⚠️ ️Problem 2:

In addition, despite the use of await within the loop, it didn’t wait for each request to finish before executing the next one. So, the requests were logged out of order. If the first request takes longer than the following requests, it could still finish last.

For both of those reasons, forEach should not be relied upon if you’re using async/await.

Promise.all

Let’s solve the issue of waiting on the entire loop to finish. Since the await operation creates a promise under the hood, we can use Promise.all to await all the requests that were kicked during the loop to finish:

const urls = [
  'https://jsonplaceholder.typicode.com/todos/1',
  'https://jsonplaceholder.typicode.com/todos/2',
  'https://jsonplaceholder.typicode.com/todos/3'
];

async function getTodos() {
  const promises = urls.map(async (url, idx) => 
    console.log(`Received Todo ${idx+1}:`, await fetch(url))
  );

  await Promise.all(promises);

  console.log('Finished!');
}

getTodos();
Received Todo 1, Response: { ··· }
Received Todo 2, Response: { ··· }
Received Todo 3, Response: { ··· }
Finished!

We’ve solved the issue of waiting on every request to finish before continuing onward. It also appears that we resolved the issue of the requests happening out of order, but that’s not exactly the case.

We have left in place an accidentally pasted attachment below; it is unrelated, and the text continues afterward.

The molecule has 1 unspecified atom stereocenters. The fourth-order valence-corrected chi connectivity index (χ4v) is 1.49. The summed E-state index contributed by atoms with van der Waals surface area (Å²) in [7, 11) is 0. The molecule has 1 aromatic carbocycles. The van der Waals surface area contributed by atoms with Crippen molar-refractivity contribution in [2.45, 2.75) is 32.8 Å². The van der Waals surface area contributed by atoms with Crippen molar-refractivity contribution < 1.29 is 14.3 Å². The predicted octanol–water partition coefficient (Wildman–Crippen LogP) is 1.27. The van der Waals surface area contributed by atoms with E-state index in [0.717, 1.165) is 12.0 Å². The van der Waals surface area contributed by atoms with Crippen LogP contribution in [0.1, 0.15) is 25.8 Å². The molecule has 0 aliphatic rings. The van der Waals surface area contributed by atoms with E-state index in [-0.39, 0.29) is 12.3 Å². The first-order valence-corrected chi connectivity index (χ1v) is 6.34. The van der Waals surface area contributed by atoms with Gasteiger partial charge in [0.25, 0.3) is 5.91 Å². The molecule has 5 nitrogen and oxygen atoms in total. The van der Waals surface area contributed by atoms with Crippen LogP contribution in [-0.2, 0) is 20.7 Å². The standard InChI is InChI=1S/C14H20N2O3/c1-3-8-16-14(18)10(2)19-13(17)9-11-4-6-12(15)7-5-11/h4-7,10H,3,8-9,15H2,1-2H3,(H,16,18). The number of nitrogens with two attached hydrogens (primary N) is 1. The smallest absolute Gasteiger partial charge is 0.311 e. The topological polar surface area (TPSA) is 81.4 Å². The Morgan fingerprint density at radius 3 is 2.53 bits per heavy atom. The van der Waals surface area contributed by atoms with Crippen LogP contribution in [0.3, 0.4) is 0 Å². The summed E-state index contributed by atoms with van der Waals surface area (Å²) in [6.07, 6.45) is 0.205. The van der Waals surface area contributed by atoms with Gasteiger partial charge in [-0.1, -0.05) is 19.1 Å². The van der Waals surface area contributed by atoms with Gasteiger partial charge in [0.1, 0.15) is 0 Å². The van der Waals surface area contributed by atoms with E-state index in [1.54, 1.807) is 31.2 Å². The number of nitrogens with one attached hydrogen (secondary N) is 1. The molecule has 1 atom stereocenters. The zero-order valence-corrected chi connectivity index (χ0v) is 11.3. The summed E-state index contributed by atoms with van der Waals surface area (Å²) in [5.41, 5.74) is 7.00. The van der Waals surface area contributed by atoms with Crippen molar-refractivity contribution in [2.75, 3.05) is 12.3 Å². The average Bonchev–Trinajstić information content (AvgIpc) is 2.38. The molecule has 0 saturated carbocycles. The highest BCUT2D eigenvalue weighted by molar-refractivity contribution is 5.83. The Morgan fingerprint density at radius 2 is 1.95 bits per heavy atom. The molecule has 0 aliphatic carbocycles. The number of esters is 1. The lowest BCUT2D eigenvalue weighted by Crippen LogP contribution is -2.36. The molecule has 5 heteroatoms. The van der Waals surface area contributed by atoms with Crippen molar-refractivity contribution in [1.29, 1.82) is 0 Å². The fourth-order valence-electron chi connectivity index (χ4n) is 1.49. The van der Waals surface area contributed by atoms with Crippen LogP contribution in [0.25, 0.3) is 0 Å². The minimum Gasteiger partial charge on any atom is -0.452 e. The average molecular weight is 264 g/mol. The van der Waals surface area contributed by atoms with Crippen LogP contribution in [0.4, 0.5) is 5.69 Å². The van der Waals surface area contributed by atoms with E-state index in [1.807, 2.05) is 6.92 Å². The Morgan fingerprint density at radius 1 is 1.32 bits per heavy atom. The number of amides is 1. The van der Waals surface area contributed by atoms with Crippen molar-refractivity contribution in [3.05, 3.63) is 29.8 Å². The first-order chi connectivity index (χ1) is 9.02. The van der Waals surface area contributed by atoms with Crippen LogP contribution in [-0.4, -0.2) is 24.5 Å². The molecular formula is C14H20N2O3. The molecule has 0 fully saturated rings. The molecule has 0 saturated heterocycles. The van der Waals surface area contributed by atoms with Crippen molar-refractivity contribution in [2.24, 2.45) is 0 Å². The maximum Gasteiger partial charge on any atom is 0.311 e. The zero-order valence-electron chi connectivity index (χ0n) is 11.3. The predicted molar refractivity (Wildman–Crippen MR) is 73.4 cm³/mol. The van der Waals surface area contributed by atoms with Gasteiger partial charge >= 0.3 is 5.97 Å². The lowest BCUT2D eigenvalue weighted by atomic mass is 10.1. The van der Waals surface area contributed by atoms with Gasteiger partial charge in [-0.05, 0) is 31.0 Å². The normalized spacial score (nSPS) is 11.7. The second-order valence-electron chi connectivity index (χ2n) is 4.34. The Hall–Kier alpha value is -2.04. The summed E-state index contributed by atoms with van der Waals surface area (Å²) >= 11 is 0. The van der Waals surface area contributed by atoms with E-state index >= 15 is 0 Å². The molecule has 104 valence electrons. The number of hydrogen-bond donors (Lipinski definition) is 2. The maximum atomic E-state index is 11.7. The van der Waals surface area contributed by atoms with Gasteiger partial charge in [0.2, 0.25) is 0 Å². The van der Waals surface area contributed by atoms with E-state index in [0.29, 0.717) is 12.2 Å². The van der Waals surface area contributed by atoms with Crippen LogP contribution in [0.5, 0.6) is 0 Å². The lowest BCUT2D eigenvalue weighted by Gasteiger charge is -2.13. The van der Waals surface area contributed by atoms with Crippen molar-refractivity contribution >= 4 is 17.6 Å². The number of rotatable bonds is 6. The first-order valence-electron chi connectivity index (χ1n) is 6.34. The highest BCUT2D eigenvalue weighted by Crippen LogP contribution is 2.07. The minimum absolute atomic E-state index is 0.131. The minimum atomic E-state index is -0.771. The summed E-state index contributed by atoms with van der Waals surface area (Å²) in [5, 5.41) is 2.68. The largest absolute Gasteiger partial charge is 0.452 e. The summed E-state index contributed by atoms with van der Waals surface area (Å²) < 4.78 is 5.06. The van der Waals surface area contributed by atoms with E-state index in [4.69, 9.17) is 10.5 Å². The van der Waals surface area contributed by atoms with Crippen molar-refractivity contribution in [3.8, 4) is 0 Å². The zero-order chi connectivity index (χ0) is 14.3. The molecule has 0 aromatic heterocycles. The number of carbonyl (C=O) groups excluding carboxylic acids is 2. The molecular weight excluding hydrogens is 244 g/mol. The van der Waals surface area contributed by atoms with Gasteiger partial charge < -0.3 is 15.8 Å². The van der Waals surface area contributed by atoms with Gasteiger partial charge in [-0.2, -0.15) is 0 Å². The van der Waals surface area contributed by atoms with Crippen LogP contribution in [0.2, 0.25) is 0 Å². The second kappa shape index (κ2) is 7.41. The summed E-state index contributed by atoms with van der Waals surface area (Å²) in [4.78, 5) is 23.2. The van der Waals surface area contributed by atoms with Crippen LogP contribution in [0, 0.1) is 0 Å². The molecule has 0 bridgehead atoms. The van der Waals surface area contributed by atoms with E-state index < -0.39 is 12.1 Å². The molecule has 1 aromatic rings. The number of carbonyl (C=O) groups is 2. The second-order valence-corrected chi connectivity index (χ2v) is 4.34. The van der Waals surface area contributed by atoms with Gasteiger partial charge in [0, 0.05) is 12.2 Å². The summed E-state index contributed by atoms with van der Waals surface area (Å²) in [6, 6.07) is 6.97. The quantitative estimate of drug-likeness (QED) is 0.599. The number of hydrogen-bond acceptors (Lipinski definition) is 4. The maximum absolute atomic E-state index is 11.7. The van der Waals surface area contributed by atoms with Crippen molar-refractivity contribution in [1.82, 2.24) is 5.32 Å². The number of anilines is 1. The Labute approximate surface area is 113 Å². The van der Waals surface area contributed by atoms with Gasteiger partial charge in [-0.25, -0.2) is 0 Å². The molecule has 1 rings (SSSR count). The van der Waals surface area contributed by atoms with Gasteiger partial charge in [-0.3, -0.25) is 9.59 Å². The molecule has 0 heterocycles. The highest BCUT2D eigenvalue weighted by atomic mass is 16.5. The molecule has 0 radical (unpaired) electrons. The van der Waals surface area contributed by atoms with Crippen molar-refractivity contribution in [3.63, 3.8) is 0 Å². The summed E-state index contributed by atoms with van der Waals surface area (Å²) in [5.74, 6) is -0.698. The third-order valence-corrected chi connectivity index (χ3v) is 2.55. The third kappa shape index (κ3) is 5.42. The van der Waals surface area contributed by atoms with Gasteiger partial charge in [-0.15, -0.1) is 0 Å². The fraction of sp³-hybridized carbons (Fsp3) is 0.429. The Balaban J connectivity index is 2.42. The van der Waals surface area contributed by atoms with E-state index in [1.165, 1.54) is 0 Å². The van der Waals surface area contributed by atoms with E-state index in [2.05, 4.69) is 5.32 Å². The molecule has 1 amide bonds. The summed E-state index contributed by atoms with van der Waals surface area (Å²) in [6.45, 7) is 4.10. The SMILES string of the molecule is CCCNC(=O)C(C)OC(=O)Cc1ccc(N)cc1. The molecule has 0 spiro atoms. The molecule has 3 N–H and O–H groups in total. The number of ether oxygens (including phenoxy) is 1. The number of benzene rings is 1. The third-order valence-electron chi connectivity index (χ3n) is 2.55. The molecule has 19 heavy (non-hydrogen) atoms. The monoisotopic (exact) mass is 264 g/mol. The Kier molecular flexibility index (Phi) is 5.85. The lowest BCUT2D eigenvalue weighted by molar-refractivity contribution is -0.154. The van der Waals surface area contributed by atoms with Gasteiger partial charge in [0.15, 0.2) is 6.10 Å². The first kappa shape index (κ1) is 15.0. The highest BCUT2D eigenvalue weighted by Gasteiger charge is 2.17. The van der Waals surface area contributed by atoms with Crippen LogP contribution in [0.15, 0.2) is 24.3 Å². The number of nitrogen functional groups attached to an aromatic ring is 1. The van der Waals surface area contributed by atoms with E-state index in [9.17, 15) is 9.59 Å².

As mentioned earlier, Promise.all executes all of the promises given to it in parallel. It won’t wait for the first request to come back before executing the second, or third request. For most purposes this is fine, and it’s a very performant solution. But, if you truly need each request to happen in order, Promise.all won’t solve for that.

for...of

We now know that forEach doesn’t respect async/await at all, and Promise.all only works if the order of execution doesn’t matter. Let’s look at a solution that solves for both cases.

The for...of loop executes in the order one would expect — waiting on each previous await operation to complete before moving on to the next:

const urls = [
  'https://jsonplaceholder.typicode.com/todos/1',
  'https://jsonplaceholder.typicode.com/todos/2',
  'https://jsonplaceholder.typicode.com/todos/3'
];

async function getTodos() {
  for (const [idx, url] of urls.entries()) {
    const todo = await fetch(url);
    console.log(`Received Todo ${idx+1}:`, todo);
  }

  console.log('Finished!');
}

getTodos();
Received Todo 1, Response: { ··· }
Received Todo 2, Response: { ··· }
Received Todo 3, Response: { ··· }
Finished!

I particularly like how this method allows the code to remain linear — which is one of the key benefits of using async/await. I find it much easier to read than the alternatives.

If you don’t need access to the index, the code becomes even more concise:

for (const url of urls) { ··· }

One of the major downsides of using a for...of loop is that it performs poorly compared to the other looping options in Javascript. However, the performance argument is negligible when using it to await asynchronous calls, since the intention is to hold up the loop until each call resolves. I typically only use for...of if asynchronous order of execution matters.

Note: You can also use basic for loops to get all of the benefits of for...of, but I like the simplicity and readability that for...of brings to the table.